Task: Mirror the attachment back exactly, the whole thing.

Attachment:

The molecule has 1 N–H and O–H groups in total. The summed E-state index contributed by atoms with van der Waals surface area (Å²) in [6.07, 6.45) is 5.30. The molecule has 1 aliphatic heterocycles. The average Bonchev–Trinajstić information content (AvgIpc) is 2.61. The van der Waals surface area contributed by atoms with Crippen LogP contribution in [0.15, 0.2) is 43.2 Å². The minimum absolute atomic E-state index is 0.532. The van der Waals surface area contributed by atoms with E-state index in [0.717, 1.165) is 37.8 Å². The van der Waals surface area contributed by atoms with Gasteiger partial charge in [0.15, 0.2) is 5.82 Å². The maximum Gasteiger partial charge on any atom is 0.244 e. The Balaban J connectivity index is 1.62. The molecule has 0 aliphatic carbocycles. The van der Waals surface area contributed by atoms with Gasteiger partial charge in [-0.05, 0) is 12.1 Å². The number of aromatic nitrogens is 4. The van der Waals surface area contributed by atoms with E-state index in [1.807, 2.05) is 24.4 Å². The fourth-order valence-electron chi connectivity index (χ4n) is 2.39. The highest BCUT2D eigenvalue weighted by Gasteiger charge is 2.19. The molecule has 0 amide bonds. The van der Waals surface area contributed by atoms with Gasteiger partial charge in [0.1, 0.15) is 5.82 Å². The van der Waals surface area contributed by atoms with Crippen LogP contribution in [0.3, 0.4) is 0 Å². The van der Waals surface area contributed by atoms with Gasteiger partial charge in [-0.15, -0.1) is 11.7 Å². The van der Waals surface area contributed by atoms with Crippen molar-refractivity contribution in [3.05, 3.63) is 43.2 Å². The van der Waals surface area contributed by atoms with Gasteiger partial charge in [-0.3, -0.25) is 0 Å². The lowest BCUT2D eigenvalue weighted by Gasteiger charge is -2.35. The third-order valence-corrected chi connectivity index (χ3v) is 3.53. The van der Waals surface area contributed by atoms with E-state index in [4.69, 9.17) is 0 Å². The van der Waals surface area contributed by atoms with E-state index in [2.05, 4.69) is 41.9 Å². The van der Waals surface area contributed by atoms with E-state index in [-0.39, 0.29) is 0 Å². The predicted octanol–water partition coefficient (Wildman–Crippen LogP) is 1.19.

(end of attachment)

The molecule has 1 N–H and O–H groups in total. The summed E-state index contributed by atoms with van der Waals surface area (Å²) in [6.07, 6.45) is 5.30. The molecule has 1 aliphatic heterocycles. The average Bonchev–Trinajstić information content (AvgIpc) is 2.61. The van der Waals surface area contributed by atoms with Crippen LogP contribution in [0.15, 0.2) is 43.2 Å². The minimum absolute atomic E-state index is 0.532. The van der Waals surface area contributed by atoms with E-state index in [0.717, 1.165) is 37.8 Å². The van der Waals surface area contributed by atoms with Gasteiger partial charge in [0.15, 0.2) is 5.82 Å². The maximum Gasteiger partial charge on any atom is 0.244 e. The Balaban J connectivity index is 1.62. The molecule has 0 aliphatic carbocycles. The van der Waals surface area contributed by atoms with Gasteiger partial charge in [-0.05, 0) is 12.1 Å². The number of aromatic nitrogens is 4. The van der Waals surface area contributed by atoms with E-state index in [1.807, 2.05) is 24.4 Å². The fourth-order valence-electron chi connectivity index (χ4n) is 2.39. The highest BCUT2D eigenvalue weighted by Gasteiger charge is 2.19. The molecule has 0 amide bonds. The van der Waals surface area contributed by atoms with Gasteiger partial charge in [0.1, 0.15) is 5.82 Å². The van der Waals surface area contributed by atoms with Crippen LogP contribution in [0.3, 0.4) is 0 Å². The van der Waals surface area contributed by atoms with Gasteiger partial charge in [-0.15, -0.1) is 11.7 Å². The van der Waals surface area contributed by atoms with Crippen molar-refractivity contribution in [3.05, 3.63) is 43.2 Å². The van der Waals surface area contributed by atoms with Gasteiger partial charge in [-0.3, -0.25) is 0 Å². The lowest BCUT2D eigenvalue weighted by Gasteiger charge is -2.35. The third-order valence-corrected chi connectivity index (χ3v) is 3.53. The van der Waals surface area contributed by atoms with E-state index in [4.69, 9.17) is 0 Å². The van der Waals surface area contributed by atoms with E-state index in [2.05, 4.69) is 41.9 Å². The van der Waals surface area contributed by atoms with E-state index in [-0.39, 0.29) is 0 Å². The predicted octanol–water partition coefficient (Wildman–Crippen LogP) is 1.19.